pinkmonkeybird

...busting up my brains for the words

Saturday, December 18, 2004

Senate District 60 Christmas Party

I just got back from my local Senate District Christmas Party. It was a nice event. Food. Drink. Republicans dancing nekkid on the table tops. Okay, so I made up that last part just to get your attention.
Our guest speaker was Sarah Janecek. She's one of the most authoritative political analysts in the state of Minnesota. She didn't so much have a speech to deliver to us as she offered her thoughts through a Question & Answer session. We took the opportunity to bounce ideas at her.
I had the honor of being told by her before the entire party that I am wrong.
Piping up that I'd heard her on the Northern Alliance Radio Network only just about a month ago, I asked for her thoughts on the alternative information outlets of radio and the blogosphere. She was happy to say how exciting it is that these media are doing a marvelous job of informing the public and tapping the public mind. But she confessed that she had no idea as to where it is going.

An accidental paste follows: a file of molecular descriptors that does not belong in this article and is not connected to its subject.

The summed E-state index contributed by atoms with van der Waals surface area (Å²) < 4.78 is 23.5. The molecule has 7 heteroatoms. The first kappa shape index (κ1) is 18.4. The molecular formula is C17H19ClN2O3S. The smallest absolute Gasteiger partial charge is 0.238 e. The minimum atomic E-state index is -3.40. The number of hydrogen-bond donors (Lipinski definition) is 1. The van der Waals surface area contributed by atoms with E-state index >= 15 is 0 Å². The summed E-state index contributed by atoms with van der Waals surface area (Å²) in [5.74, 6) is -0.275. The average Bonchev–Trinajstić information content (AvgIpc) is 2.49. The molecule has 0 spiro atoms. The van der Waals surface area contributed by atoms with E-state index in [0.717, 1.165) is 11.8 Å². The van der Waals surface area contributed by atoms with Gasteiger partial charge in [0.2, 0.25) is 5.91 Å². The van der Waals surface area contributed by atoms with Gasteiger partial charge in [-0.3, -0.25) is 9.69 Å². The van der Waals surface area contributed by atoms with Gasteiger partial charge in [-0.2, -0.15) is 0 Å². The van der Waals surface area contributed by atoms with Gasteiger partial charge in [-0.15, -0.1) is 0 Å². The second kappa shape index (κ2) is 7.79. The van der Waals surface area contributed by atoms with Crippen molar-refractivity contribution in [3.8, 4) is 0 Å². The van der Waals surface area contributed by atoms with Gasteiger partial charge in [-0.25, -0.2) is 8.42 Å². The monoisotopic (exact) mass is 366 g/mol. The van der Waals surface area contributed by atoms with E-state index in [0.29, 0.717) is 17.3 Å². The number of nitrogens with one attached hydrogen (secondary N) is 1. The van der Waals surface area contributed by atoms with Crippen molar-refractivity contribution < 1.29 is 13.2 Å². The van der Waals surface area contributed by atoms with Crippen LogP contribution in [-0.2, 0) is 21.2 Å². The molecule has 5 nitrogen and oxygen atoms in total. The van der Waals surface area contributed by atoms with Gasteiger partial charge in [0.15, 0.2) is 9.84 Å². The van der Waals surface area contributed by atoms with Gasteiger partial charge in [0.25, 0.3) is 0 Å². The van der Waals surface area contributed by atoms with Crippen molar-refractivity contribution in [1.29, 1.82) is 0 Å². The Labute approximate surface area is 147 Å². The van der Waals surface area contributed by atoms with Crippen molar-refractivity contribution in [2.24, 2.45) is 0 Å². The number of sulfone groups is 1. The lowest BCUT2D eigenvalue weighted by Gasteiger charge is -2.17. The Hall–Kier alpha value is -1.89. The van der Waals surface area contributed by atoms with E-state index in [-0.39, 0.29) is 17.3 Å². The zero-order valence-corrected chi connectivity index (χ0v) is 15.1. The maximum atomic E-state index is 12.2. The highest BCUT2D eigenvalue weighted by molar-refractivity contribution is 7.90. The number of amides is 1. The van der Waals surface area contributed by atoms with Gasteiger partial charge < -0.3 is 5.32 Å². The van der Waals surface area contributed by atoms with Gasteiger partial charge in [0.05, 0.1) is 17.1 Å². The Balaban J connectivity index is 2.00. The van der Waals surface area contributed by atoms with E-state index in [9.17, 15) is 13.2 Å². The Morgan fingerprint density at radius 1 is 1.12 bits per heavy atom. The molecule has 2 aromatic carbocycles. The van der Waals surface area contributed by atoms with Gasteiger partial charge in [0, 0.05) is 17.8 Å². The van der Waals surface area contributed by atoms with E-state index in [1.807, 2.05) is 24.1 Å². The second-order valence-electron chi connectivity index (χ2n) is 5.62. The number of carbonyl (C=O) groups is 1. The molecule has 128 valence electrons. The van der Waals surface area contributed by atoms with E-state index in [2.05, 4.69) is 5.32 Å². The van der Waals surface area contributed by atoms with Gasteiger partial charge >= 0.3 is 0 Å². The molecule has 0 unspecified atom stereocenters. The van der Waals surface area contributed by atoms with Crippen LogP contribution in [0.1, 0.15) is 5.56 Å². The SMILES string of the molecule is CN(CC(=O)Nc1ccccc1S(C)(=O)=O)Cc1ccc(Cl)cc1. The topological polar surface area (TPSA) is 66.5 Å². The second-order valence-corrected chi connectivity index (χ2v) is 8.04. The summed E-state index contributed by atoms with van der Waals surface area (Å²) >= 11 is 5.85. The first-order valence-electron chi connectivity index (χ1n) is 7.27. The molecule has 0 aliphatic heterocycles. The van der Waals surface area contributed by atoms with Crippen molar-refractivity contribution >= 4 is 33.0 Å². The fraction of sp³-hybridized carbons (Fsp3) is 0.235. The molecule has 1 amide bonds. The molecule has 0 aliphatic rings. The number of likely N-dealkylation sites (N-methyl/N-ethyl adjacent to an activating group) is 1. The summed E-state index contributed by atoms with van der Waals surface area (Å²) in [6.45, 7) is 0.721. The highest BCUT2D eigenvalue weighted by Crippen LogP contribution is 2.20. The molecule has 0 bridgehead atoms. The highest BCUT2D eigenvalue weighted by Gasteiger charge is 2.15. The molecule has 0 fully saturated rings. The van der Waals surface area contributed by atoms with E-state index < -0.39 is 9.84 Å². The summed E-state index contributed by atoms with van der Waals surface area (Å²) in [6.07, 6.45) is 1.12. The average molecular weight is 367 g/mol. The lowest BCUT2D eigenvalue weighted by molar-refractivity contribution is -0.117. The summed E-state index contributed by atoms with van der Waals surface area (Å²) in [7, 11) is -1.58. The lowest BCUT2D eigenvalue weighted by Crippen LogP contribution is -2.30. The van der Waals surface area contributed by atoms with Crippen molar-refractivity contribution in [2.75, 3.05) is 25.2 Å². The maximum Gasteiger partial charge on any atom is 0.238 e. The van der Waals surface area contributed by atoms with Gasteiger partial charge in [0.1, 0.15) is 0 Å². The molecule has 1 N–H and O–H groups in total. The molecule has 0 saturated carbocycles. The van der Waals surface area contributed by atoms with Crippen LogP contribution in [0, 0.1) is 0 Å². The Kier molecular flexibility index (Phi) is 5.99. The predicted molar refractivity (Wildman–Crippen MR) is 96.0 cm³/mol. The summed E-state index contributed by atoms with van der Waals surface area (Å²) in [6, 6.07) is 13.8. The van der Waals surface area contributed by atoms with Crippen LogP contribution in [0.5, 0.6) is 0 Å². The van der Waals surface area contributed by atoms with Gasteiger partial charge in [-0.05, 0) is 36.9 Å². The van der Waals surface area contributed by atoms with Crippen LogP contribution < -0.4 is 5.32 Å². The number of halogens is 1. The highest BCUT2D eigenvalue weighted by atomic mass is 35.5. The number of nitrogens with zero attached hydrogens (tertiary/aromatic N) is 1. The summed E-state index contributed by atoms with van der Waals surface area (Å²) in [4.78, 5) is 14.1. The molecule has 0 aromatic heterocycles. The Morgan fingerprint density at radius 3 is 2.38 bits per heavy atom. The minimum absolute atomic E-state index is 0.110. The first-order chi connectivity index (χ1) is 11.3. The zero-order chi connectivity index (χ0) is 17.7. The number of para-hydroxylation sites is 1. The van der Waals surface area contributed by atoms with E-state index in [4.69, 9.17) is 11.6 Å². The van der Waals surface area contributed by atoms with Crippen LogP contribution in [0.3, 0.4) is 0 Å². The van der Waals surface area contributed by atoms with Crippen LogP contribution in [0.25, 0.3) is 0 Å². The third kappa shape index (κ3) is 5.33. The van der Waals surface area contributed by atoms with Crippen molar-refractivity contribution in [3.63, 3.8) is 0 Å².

That perplexed me, so I offered a vision. I opined that the blogosphere and the main stream media share a sympathetic relationship. They need each other to do the job of informing the public of the truth. That's when Janecek told me I'm wrong.
UPDATE: Checking my dictionary, I think I'd meant to use the word "symbiotic". def; A relationship of mutual benefit or dependence. I think Ms. Janecek would have agreed with my statement if I'd corrected myself.
I would have loved to have continued the conversation, but she left shortly thereafter. Perhaps I should have tackled her at the door.
My notion of sympathetic relationship is not original thought on my part. I think it was best expressed by Rocketman of Powerlineblog. He points out that bloggers don't have the resources to send reporters off to Myanmar and other far-flung places on the globe to investigate stories. That's the domain of the main stream media.